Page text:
Percussionist and composer Sarah Hennies uses minimal sounds to explore the marginalization of trans people | Concert Preview | Chicago Reader

Percussionist and composer Sarah Hennies uses minimal sounds to explore the marginalization of trans people 

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click to enlarge Sarah Hennies

Sarah Hennies

Walter Wlodarczyk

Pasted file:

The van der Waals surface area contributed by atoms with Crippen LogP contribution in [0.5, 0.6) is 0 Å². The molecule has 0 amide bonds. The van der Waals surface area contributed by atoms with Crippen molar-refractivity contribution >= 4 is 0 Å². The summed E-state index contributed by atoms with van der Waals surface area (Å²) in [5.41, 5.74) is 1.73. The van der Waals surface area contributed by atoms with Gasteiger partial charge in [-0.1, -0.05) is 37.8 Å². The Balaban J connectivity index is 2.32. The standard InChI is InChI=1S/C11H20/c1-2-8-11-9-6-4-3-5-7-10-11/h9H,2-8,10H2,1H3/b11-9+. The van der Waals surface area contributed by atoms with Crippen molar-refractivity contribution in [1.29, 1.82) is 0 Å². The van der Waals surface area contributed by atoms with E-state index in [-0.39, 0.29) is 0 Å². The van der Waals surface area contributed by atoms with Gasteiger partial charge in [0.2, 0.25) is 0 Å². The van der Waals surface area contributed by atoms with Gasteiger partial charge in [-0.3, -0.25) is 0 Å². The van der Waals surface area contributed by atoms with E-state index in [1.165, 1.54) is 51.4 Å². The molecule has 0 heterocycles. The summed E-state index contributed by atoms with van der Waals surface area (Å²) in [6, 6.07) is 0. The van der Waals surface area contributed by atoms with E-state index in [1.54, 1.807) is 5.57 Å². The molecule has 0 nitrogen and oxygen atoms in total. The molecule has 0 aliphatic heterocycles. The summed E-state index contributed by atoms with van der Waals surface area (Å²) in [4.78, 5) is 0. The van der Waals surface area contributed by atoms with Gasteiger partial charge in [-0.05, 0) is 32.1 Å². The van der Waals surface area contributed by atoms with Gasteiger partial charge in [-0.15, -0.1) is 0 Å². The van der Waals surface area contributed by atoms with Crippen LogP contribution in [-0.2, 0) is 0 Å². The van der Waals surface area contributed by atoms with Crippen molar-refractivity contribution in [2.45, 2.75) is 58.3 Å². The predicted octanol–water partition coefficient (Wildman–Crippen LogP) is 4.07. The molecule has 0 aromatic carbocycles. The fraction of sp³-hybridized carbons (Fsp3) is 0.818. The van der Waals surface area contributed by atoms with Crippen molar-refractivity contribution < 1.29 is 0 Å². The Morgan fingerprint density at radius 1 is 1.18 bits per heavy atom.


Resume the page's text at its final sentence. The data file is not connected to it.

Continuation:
New York percussionist and composer Sarah Hennies digs deep into the music she writes, developing minimal sound worlds she inhabits for extended durations. On her new album, Embedded Environments (Blume), she pushes what seem like simple ideas to extremes. “Foragers,” a piece for four percussionists, was recorded in a vacant grain silo in Buffalo, and the structure’s acoustic properties allow the track’s series of murmuring thrums and extended silences to take on a life of their own. In this rare Chicago performance Hennies will perform a piece called “Falsetto,” which also builds a long, slow arc of tintinnabulation generated primarily from cheap bells purchased in thrift stores. There’s something immersive—and also absurd—about the result as she pushes her four-limbed limits to the hilt in an increasingly active and intense performance. In an essay for the online quarterly Lateral Addition Hennies wrote about being pleased with a negative review of the piece whose writer observed of it, “I thought I didn’t understand percussive theory anymore. Hell, I thought I didn’t understand music anymore.” The work produces a sense of confusion and aloneness within Hennies too—one that symbolizes her decision to come out as a trans woman a few years ago. “Falsetto” further reflects her identity and her trans activism with the serendipitous discovery that many listeners connected the small bells with those used in church, an institution that for many years forbade women to perform and instead used men to sing upper-register parts in falsetto. The trio of clarinetist Jeff Kimmel, vocalist Carol Genetti, and trumpeter Graham Stephenson will open the evening with an improvised set.   v

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